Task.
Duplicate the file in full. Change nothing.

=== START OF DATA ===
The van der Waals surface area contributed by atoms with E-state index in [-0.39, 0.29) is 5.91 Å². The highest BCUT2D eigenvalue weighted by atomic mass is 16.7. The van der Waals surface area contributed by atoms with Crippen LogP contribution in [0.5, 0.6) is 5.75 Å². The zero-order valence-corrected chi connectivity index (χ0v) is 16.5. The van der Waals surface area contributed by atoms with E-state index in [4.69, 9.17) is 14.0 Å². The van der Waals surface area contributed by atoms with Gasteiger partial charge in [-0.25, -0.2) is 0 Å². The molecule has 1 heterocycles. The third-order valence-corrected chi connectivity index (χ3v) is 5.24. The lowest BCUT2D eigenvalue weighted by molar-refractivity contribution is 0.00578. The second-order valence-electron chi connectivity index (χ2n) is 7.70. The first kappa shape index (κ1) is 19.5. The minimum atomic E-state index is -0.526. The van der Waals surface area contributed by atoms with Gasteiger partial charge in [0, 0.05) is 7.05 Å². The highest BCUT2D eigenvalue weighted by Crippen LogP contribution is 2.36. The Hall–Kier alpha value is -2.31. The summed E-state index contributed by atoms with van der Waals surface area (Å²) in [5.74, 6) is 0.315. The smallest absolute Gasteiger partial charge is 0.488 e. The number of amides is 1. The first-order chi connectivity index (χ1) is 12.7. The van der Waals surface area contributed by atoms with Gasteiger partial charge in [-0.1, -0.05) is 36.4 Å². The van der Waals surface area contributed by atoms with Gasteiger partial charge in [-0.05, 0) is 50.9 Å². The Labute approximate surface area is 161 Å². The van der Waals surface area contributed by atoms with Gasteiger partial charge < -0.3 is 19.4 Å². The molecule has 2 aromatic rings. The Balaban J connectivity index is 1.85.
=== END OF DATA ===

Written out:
The van der Waals surface area contributed by atoms with E-state index in [-0.39, 0.29) is 5.91 Å². The highest BCUT2D eigenvalue weighted by atomic mass is 16.7. The van der Waals surface area contributed by atoms with Crippen LogP contribution in [0.5, 0.6) is 5.75 Å². The zero-order valence-corrected chi connectivity index (χ0v) is 16.5. The van der Waals surface area contributed by atoms with E-state index in [4.69, 9.17) is 14.0 Å². The van der Waals surface area contributed by atoms with Gasteiger partial charge in [-0.25, -0.2) is 0 Å². The molecule has 1 heterocycles. The third-order valence-corrected chi connectivity index (χ3v) is 5.24. The lowest BCUT2D eigenvalue weighted by molar-refractivity contribution is 0.00578. The second-order valence-electron chi connectivity index (χ2n) is 7.70. The first kappa shape index (κ1) is 19.5. The minimum atomic E-state index is -0.526. The van der Waals surface area contributed by atoms with Gasteiger partial charge in [0, 0.05) is 7.05 Å². The highest BCUT2D eigenvalue weighted by Crippen LogP contribution is 2.36. The Hall–Kier alpha value is -2.31. The summed E-state index contributed by atoms with van der Waals surface area (Å²) in [5.74, 6) is 0.315. The smallest absolute Gasteiger partial charge is 0.488 e. The number of amides is 1. The first-order chi connectivity index (χ1) is 12.7. The van der Waals surface area contributed by atoms with Gasteiger partial charge in [-0.1, -0.05) is 36.4 Å². The van der Waals surface area contributed by atoms with Gasteiger partial charge in [-0.05, 0) is 50.9 Å². The Labute approximate surface area is 161 Å². The van der Waals surface area contributed by atoms with Gasteiger partial charge < -0.3 is 19.4 Å². The molecule has 2 aromatic rings. The Balaban J connectivity index is 1.85.